Revival of Kabbalah
Halevi began to write on Kabbalah in the early 1970s while living in a small flat near to Holland Park, setting out the four worlds of Action, Formation, Creation and Emanation in terms of the body, psyche, spirit and Divine elements in a human being. He made a point of studying other schools of the soul and meeting their teachers which enriched his understanding of the way that the Teaching is matched to different cultures and times.
His specific calling was to update the tradition of Kabbalah. He recognised the need to clear away the complexity and mystification that had accumulated over many centuries and to apply its universal principles to topics such as psychology, astrology, religion and science. His particular contribution was to describe and fill in the triads of the Tree of Life diagram and to set out the Tree of the Psyche in great detail. His work on the Jacob’s Ladder diagram revealed how the physical, psychological, spiritual and divine worlds interact so that we, as Divine organs of perception, might ‘aid God to behold God’. His legacy is an integrated system and a contemplative working method.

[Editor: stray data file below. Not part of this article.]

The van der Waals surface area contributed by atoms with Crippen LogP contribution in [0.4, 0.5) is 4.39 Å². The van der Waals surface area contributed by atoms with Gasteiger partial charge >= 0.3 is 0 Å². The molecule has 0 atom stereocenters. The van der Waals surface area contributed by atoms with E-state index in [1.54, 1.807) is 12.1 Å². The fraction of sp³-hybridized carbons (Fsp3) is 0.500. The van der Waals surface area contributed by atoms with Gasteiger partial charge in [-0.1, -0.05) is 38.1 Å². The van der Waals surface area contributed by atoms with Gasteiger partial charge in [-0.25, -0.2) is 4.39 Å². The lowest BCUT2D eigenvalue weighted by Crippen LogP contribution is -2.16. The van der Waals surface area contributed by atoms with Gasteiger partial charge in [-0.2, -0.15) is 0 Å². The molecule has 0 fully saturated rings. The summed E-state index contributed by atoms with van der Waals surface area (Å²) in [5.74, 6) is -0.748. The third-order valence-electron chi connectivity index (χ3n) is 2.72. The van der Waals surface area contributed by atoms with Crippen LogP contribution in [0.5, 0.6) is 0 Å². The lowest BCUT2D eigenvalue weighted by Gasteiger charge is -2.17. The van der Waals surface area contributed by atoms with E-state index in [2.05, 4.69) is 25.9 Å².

While Halevi passed on the tradition of Kabbalah in his writings, he also ran study groups and meditations in his iconic ‘room’, filled with diagrams, sacred objects and bookshelves of esoterica and of course, his beloved telescopes. The same ‘room’ moved with him through all his various homes. His teaching was marked by its relevance to life experience and history, together with the vital element of humour, a tradition deeply embedded in Jewish culture. His telling of jokes is memorable.
Over 50 years, he taught groups, ran workshops and lectured in other schools, such as the Theosophical Society and the Temenos Academy of which he was a fellow. He taught in many countries including Europe, North and South America, Japan, Israel, Egypt, Australia and South Africa and also led pilgrimages to sacred sites. Halevi’s school, the Kabbalah Society, is also called the Toledano Tradition, which refers to its lineage from classical Spanish Kabbalah and reflects the time in medieval Toledo when Jews, Christians and Muslims lived in peace and exchanged ideas.